Today is Clean Monday, the first day of Great Lent in the Orthodox Church.
Lent actually begun last night, at Vespers, since the liturgical day begins in the evening. After the prayer “Vouchsafe O Lord to keep us this night without sin” the colours in the church change from light to dark colours – the altar frontal, the clergy vestments, the hangings on the analogia. The music changes to a minor key.
It is called the Vespers of Forgiveness, because at the end of the service every member of the church prostrates themselves before every other member, asking and giving forgiveness. One says “Forgive me”, then goes down on one’s knees and touches one’s forehead to the floor before one’s brother or sister, and on rising, both kiss each other, and say “God forgives you and I forgive you”. Repentance and fasting are meaningless without reconciliation.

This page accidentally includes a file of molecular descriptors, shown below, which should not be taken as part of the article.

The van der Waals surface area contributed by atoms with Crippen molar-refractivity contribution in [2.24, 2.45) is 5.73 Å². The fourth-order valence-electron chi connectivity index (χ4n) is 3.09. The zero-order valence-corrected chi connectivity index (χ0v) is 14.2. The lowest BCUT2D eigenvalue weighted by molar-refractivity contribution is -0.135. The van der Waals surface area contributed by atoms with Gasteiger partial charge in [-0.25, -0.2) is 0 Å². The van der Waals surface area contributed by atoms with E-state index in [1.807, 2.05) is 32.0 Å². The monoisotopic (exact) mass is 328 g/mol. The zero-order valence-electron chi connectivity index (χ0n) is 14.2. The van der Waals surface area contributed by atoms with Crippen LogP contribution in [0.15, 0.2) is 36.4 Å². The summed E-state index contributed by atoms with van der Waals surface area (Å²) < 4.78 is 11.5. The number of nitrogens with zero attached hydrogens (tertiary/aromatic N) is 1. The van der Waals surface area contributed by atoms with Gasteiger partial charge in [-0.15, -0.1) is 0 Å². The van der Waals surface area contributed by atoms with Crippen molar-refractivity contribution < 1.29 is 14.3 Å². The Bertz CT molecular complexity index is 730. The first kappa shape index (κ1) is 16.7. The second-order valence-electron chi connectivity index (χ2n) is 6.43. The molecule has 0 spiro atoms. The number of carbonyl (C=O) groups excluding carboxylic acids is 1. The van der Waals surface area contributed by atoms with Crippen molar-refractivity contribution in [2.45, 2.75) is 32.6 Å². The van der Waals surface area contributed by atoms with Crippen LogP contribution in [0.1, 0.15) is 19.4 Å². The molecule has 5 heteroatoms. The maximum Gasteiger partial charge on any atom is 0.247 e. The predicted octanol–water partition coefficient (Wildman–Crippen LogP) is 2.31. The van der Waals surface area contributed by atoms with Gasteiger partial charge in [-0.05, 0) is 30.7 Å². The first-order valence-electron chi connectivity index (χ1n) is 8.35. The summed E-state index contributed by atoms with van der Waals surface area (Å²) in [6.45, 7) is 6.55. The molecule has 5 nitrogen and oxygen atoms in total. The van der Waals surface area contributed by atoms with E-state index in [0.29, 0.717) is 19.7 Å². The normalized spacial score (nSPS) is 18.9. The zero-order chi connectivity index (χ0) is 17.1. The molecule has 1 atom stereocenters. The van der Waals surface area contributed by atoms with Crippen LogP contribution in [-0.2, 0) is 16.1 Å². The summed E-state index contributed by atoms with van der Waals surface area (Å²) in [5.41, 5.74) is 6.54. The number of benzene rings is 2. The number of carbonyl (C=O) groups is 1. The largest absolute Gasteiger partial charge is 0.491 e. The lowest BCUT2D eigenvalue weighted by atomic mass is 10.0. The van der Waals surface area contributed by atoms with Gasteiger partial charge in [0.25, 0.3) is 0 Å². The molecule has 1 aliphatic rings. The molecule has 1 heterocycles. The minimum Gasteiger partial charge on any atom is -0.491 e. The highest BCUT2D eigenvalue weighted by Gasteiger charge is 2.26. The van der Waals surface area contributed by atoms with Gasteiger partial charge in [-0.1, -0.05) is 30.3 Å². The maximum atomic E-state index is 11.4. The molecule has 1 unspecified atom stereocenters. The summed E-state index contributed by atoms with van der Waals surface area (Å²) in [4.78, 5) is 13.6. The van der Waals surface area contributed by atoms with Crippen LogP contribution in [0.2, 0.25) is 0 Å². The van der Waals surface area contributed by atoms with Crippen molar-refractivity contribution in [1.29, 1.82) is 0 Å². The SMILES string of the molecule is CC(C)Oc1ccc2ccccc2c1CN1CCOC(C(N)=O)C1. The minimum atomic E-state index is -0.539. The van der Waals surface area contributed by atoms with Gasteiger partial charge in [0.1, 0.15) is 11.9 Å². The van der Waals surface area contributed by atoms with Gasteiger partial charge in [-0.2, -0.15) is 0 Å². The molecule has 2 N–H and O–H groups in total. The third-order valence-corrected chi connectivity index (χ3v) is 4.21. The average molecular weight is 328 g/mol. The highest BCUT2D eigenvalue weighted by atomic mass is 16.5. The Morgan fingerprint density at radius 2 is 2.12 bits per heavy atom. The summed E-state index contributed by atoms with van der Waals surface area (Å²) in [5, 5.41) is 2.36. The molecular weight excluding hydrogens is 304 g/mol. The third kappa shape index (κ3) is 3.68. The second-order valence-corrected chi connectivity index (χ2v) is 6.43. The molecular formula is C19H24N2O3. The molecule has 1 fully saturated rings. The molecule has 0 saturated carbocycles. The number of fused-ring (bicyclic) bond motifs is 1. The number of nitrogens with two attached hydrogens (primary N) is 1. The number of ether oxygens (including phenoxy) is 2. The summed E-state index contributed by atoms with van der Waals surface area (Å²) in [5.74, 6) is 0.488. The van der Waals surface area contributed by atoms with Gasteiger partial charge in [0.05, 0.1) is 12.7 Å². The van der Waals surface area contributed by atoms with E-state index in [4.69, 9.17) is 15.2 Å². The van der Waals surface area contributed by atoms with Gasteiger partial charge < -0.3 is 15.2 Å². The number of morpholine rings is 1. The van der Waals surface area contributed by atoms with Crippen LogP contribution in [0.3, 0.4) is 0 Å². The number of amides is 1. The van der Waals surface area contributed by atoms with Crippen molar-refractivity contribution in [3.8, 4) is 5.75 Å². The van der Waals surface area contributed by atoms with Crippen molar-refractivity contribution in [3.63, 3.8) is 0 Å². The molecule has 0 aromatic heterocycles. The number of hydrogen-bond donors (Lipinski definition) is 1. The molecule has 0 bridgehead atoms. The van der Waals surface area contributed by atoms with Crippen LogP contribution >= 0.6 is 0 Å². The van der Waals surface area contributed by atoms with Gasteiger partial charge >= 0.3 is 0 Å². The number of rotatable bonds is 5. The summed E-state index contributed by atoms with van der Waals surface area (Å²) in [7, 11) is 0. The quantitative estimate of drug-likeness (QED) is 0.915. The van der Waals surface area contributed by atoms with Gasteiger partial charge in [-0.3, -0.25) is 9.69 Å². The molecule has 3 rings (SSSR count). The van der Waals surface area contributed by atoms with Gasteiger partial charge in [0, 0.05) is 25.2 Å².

But it is amazingly hard to do. People find it very hard indeed to say “I forgive you”. In previous years I’ve found many people have said “Have a good Lent”, or at the most “You are forgiven”. Anything but “I forgive you”.
But in this it is not enough to hide our identity and that of our brothers and sisters behind impersonal passives, like our constitutions and statutes. It is not enough to say “You are forgiven” as if forgiveness were something just floating around in the atmosphere that we just have to plug in to. Forgiveness needs to be personal. And on Clean Monday you you should feel it in your thighs.
And if there is anyone out there who has been offended by anything I’ve said in this blog or elsewhere, or by anything that I have done at any time, please forgive me.